With rapidly growing commercial relations, the number of disputes with Chinese business partners has also increased.
When you enter into contracts with Chinese business partners, you should be aware of dispute settlement options. Commercial disputes between two Chinese parties (e.g., a Chinese subsidiary of the foreign investor and an unrelated Chinese party) are handled by a Chinese court or arbitral institution. Although the skills and reputation of Chinese courts have improved, using a Chinese arbitral institution is still often a better choice. We suggest using an arbitral institution with international experience, such as the China International Economic Arbitration Commission (“CIETAC”) or a qualified arbitration commission that is based in Shanghai or Shenzhen. These proceedings are usually faster and more efficient, and the arbitrators there have relevant expertise. In contrast, you should exercise caution using Chinese courts in smaller towns or remote provinces, which do not have a reputation for impartiality.
The situation is different for international contracts where one party is foreign or where there is another foreign element. In this case, you always have the choice between courts of law (in China or in the home country) and an international or Chinese arbitral institution.
Weighing against the use of an international judicial forum is the fact that foreign judgments are rarely enforced.
Three conditions must be met in order to have foreign judgments enforced in China:
Because reciprocity is not established between many other countries and China, there is little hope that a foreign court judgment will be enforced in China.
Thus, what remains are arbitration proceedings, either before a national or international arbitration body. Arbitration is generally faster, because it is not subject to appeal, and less expensive.
Because China is a signatory to the New York Convention on the Recognition and Enforcement of Foreign Arbitral Awards, its courts are required to enforce a foreign arbitral award without subjecting it to a substantive examination.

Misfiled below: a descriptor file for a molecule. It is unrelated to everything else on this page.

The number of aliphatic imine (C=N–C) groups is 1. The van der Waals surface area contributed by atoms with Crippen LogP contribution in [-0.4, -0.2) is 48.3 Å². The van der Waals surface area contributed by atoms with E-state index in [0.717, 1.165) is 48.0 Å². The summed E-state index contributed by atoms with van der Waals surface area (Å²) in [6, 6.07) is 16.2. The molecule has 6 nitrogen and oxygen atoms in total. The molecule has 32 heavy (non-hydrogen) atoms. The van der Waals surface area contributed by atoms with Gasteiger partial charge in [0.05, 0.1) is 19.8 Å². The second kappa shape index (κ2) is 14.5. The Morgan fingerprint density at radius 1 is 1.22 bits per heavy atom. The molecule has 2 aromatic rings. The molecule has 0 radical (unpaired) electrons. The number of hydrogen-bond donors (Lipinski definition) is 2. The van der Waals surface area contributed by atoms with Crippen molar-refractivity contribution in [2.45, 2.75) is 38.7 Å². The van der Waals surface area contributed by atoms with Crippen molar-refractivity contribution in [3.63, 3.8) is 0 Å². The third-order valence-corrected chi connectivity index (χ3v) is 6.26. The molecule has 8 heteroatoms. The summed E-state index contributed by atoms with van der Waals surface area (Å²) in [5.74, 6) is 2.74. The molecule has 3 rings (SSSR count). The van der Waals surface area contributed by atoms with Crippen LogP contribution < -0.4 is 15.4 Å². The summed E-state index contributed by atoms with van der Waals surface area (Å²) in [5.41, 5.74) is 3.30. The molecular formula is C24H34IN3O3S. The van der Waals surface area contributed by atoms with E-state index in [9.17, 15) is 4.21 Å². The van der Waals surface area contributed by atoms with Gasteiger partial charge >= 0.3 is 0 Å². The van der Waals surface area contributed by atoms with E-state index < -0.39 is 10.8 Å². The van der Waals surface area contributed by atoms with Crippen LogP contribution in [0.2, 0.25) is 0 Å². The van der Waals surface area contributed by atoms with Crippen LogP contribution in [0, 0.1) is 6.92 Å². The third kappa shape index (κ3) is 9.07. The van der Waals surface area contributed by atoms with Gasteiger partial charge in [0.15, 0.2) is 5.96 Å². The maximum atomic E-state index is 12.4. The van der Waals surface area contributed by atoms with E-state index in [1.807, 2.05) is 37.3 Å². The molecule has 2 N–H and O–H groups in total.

The parties may indicate an arbitral institutions in the China or elsewhere, and should document this in the contract. Proceedings follow the agreed rules of arbitration. Non-PRC citizens may be accredited as arbitrators at a Chinese arbitral institution.
Arbitration is only compulsory if the parties have agreed to a valid arbitration clause, and arbitrations in China are subject to conditions described in detail below.
Arbitration may be agreed for all disputes arising from contracts and property relations between private parties, with the exception of family and estate law (e.g., marriage, adoption, guardianship and inheritance) as well as employment disputes subject to specialized arbitral bodies.
An arbitration clause may be invalid if it does not clearly indicate an arbitral commission. The location of the arbitration proceedings is not sufficient; it must name the arbitral commission. For contracts with foreign elements, the parties may either choose a Chinese arbitral commission (e.g., China International Economic and Trade Arbitration Commission, Hong Kong International Arbitration Centre) or an international arbitral commission (e.g., International Court of Arbitration of the International Chamber of Commerce, Arbitration Institute of the Stockholm Chamber of Commerce).
According to the Chinese Arbitration Act, the arbitral tribunal may consist of one or three arbitrators. For the first alternative, the sole arbitrator is jointly appointed by both parties. For the second alternative, each party appoints an arbitrator and the third arbitrator - the chairman - can be appointed jointly by the two parties. The parties may also instruct the arbitral commission to choose the arbitrator. In order to ensure the impartiality and competence of the arbitral tribunal, the parties should agree in the contract on the number of arbitrators as well as the mechanism for selecting the chairman. Other aspects such as the location and language of the arbitration proceedings should also be agreed in the arbitration clause.
Although an invalid arbitration clause can force a dispute to legal proceedings before a court, as long as the case has not yet been filed, proper revision of the clause will allow the parties to arbitrate.